Let’s Talk Academic Freedom

A Response to Concordia President Alan Shepard About the BDS Movement

  • Graphic Jennifer Aedy

I would like to pose a question in response to the Concordia University president’s message about the Boycott, Divest and Sanctions Against Israel Movement where he accused it of contradicting academic freedom on campus.

Does academic freedom at Concordia University entail Concordia’s adoption of a sole narrative of the Israeli-Palestinian conflict?

To give some context to this question, we should shed some light on Concordia’s infamous Azrieli Institute of Israel Studies, which is named after David Joshua Azrieli, a man who, according to the Financial Post, fought in the Arab-Israeli war in 1948 alongside the Jewish paramilitary organization Haganah.

Haganah played a significant role in killing and displacing hundreds of thousands of Palestinians, according to infamous Israeli historian Ilan Pappé.

This organization was also outlawed by the British authority who were governing the Mandate of Palestine at the time.

Concordia University has accepted five million dollars from Mr. Azrieli and named the sole institute at Concordia devoted to the Israeli-Palestinian conflict after him.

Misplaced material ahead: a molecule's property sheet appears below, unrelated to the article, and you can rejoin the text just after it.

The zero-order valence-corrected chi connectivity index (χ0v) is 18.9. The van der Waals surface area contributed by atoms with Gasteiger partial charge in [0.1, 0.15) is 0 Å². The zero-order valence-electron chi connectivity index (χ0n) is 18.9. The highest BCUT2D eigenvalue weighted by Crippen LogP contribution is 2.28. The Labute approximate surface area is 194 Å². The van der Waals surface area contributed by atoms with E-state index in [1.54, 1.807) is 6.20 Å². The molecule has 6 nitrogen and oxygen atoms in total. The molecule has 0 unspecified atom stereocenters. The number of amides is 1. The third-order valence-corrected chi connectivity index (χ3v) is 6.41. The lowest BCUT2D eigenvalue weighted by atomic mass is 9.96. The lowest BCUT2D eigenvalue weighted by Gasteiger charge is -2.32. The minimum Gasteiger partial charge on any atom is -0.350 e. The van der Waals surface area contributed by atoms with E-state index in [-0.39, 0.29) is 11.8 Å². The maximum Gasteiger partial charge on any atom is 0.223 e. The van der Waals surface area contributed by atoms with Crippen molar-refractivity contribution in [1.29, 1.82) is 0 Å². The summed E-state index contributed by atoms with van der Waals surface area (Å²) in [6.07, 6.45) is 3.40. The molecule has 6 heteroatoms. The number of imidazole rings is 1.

The story does not end here. Browsing the website of the Azrieli Institute of Israel Studies, you will never find the words “Palestine” or “Palestinian people.”

I searched the keyword “Palestine” multiple times in the website search engine, and nothing was retrieved.

The million-dollar question here is: how can the only institute at Concordia University that teaches about Israeli history neglect to mention Palestine even once?

This, to me, aligns with the far-right Israeli narrative, which is a total elimination of Palestinian history in an attempt to erase the concept of Palestine from the dictionary of the Middle East.

If Concordia university is interested in academic freedom, it would not close the door on any exchange programs with Palestinian universities (there are many good ones) while widely opening the door to Israeli universities, such as Technion-Israel Institute of Technology and Ben-Gurion University of the Negev, which have direct military projects with the Israeli Army.

This leads me to the last question: if we are ardent supporters of academic freedom, shouldn’t we have a stance against all of the countries that stifle academic freedom?

The Israeli Army has arrested thousands of Palestinian students and professors, bombarded hundreds of Palestinian schools and universities and deprived all Gaza and West Bank students from entering its educational system.

I am a huge supporter of academic freedom, but I think it will only be fully achieved when we ensure that both sides of the narrative are equally represented and portrayed.

Renowned universities like Concordia should aspire to offer their students a balanced story of world conflicts, instead of trying to create smokescreens and hollow justifications whenever the students protest the one narrative that they are being taught.

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